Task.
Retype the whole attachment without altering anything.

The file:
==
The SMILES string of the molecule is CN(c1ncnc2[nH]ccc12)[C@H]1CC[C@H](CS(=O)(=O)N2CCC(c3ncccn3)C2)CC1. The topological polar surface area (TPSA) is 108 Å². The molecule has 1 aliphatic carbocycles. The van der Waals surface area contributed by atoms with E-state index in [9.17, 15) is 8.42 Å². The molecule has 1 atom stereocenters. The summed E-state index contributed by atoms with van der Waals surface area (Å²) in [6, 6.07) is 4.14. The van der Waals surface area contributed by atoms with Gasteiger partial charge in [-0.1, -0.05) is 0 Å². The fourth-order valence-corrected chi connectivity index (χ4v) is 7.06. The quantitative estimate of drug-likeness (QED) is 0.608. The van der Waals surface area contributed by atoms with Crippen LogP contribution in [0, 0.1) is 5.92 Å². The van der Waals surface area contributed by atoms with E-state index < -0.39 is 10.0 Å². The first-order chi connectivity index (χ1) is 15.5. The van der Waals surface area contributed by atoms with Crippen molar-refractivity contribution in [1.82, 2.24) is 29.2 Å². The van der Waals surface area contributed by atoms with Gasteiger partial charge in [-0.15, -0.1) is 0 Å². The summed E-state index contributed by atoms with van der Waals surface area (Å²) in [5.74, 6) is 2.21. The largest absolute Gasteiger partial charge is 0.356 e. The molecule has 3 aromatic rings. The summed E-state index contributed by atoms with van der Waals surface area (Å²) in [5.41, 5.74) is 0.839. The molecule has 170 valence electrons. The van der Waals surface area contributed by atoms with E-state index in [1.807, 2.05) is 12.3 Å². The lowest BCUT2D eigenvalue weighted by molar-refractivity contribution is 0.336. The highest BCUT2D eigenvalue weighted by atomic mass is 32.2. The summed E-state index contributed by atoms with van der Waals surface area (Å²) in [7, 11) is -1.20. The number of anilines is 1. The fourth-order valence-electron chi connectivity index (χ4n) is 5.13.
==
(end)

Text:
The SMILES string of the molecule is CN(c1ncnc2[nH]ccc12)[C@H]1CC[C@H](CS(=O)(=O)N2CCC(c3ncccn3)C2)CC1. The topological polar surface area (TPSA) is 108 Å². The molecule has 1 aliphatic carbocycles. The van der Waals surface area contributed by atoms with E-state index in [9.17, 15) is 8.42 Å². The molecule has 1 atom stereocenters. The summed E-state index contributed by atoms with van der Waals surface area (Å²) in [6, 6.07) is 4.14. The van der Waals surface area contributed by atoms with Gasteiger partial charge in [-0.1, -0.05) is 0 Å². The fourth-order valence-corrected chi connectivity index (χ4v) is 7.06. The quantitative estimate of drug-likeness (QED) is 0.608. The van der Waals surface area contributed by atoms with Crippen LogP contribution in [0, 0.1) is 5.92 Å². The van der Waals surface area contributed by atoms with E-state index < -0.39 is 10.0 Å². The first-order chi connectivity index (χ1) is 15.5. The van der Waals surface area contributed by atoms with Crippen molar-refractivity contribution in [1.82, 2.24) is 29.2 Å². The van der Waals surface area contributed by atoms with Gasteiger partial charge in [-0.15, -0.1) is 0 Å². The summed E-state index contributed by atoms with van der Waals surface area (Å²) in [5.74, 6) is 2.21. The largest absolute Gasteiger partial charge is 0.356 e. The molecule has 3 aromatic rings. The summed E-state index contributed by atoms with van der Waals surface area (Å²) in [5.41, 5.74) is 0.839. The molecule has 170 valence electrons. The van der Waals surface area contributed by atoms with E-state index in [1.807, 2.05) is 12.3 Å². The lowest BCUT2D eigenvalue weighted by molar-refractivity contribution is 0.336. The highest BCUT2D eigenvalue weighted by atomic mass is 32.2. The summed E-state index contributed by atoms with van der Waals surface area (Å²) in [7, 11) is -1.20. The number of anilines is 1. The fourth-order valence-electron chi connectivity index (χ4n) is 5.13.